a) Congratulations, you're now more of a burden to your employer than you were before, and at higher risk of losing your job entirely when he/she decides it's no longer profitable to run a business.
What will the employer do after he shuts down the business, sit on his hands? I think he has to earn his living somehow, too. Entrepreneurs are not magic fairies (well, most of them aren't).
b) Um, inflation has to be managed, or else it wrecks the economy. Google Weimar or Zimbabwe hyperinflation and get a bit of an education on real world economics.
I didn't say inflation doesn't need to be managed. I said, inflation is inevitable. If you go to zero inflation, there's no incentive to invest. Money stops moving. Economy is screwed.
I know of hyperinflation. To get into one, you need serious economy mismanagement. A 100 million americans going from $10/hr to $15/hr is not going to have that effect. Assuming 40 hour working weeks, 52 weeks a year, the difference is about 1 trillion, or about 6% of the GDB of US (2012). Spread that over a couple of years, and you're well within "normal" inflation, and nowhere near hyperinflation.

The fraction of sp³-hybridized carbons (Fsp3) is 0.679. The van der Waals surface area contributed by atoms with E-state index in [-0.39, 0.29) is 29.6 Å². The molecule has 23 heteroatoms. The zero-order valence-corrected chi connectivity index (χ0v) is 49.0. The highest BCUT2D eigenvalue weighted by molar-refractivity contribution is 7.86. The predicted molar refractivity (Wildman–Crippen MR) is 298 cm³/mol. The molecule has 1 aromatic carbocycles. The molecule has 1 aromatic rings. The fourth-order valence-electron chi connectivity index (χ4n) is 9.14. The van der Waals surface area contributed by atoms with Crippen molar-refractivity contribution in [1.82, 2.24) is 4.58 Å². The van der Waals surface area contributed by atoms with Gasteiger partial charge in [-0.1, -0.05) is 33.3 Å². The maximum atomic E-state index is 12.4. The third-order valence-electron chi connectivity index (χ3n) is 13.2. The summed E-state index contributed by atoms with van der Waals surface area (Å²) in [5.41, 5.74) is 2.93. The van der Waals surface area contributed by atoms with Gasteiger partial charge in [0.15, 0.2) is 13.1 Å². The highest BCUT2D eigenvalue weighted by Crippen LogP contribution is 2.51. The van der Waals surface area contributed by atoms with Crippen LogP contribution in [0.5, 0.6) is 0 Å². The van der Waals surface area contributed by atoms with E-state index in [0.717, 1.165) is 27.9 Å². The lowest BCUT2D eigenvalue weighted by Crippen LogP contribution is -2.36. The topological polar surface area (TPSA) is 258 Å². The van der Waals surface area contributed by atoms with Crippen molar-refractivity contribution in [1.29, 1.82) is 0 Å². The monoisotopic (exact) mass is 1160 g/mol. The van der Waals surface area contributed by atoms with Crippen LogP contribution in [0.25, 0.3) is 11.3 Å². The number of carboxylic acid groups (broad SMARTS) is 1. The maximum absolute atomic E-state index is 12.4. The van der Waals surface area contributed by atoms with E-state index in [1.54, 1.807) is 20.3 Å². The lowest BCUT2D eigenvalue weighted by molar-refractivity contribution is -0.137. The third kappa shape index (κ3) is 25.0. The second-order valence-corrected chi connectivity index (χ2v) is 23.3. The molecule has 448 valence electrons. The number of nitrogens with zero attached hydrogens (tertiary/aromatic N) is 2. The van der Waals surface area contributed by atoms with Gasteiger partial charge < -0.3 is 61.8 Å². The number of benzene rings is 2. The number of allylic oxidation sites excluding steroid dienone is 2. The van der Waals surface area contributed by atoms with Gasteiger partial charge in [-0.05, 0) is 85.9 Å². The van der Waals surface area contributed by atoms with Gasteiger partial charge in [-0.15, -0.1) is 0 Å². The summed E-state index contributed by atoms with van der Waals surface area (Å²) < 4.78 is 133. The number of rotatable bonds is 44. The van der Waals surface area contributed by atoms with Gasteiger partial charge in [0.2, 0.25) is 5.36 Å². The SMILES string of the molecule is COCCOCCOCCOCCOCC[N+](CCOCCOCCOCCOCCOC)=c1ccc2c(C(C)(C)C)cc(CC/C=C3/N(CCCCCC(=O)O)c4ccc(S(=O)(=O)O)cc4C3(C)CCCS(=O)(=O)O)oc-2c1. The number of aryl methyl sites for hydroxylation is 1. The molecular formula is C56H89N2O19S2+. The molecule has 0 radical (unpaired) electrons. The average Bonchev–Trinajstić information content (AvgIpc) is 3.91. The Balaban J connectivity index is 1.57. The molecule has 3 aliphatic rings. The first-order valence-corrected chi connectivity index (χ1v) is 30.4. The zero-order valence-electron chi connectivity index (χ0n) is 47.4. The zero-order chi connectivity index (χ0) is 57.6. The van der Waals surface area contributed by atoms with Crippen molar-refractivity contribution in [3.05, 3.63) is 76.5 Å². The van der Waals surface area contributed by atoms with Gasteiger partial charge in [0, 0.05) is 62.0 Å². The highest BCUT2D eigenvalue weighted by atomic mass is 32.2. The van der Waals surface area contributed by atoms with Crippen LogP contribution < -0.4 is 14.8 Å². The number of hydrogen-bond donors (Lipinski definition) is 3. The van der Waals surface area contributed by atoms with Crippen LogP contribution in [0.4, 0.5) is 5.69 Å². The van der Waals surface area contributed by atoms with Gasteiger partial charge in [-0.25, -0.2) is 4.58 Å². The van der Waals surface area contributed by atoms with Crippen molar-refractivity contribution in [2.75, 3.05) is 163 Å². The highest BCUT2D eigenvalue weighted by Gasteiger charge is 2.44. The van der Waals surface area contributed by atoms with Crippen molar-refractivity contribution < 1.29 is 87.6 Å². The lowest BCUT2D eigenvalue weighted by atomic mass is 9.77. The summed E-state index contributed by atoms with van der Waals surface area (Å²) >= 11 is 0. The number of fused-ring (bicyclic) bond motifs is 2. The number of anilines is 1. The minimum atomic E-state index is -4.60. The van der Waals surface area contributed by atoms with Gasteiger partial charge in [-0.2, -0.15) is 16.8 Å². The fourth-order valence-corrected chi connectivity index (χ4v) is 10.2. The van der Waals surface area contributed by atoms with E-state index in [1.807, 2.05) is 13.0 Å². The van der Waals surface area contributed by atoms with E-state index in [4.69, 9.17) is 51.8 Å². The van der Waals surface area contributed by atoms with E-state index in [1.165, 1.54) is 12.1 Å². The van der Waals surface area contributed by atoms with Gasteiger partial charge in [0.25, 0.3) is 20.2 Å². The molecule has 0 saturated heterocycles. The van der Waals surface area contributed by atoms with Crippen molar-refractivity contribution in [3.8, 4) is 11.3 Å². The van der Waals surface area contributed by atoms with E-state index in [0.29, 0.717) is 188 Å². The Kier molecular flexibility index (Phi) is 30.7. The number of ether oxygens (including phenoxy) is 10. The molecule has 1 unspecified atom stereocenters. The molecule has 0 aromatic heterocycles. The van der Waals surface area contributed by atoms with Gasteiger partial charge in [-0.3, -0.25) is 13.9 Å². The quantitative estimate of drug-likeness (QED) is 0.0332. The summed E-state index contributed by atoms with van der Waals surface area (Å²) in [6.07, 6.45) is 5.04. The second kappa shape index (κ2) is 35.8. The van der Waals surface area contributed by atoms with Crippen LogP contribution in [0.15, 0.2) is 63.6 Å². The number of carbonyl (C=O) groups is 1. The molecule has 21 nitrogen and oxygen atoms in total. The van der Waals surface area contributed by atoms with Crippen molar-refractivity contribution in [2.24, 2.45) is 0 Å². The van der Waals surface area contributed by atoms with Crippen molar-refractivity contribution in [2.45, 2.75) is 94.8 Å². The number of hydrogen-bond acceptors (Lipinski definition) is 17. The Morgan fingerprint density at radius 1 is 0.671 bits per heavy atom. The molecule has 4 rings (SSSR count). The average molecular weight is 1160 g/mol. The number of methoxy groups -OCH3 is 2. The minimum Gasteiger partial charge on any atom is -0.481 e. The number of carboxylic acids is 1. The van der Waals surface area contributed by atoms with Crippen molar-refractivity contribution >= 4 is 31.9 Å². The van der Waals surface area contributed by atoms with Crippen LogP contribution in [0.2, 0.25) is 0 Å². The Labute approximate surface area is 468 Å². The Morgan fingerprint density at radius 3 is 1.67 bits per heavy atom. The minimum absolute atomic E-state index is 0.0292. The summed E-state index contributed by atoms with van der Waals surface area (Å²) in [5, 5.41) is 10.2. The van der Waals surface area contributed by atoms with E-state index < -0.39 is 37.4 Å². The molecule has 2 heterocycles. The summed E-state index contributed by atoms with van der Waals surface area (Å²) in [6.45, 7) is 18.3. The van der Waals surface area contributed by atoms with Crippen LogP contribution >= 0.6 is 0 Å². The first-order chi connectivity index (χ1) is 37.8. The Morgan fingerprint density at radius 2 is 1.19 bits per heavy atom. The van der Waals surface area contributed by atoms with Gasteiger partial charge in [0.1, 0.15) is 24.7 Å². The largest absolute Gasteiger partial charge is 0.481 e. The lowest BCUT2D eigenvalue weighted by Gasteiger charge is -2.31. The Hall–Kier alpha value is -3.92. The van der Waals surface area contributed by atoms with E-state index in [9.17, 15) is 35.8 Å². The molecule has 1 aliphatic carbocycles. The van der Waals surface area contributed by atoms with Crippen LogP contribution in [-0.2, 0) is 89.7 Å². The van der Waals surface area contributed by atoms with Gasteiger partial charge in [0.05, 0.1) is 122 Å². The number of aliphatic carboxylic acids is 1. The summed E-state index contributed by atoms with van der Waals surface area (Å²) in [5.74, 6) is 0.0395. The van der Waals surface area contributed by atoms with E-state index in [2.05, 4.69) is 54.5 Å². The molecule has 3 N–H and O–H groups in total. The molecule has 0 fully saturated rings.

c) Slacking in any job long-term doesn't help anyone. The employer gets less value, and the employee's skills don't develop. It's the formula for mediocrity, which you are advocating for gleefully.
Wait, what? Did you even read my post before replying?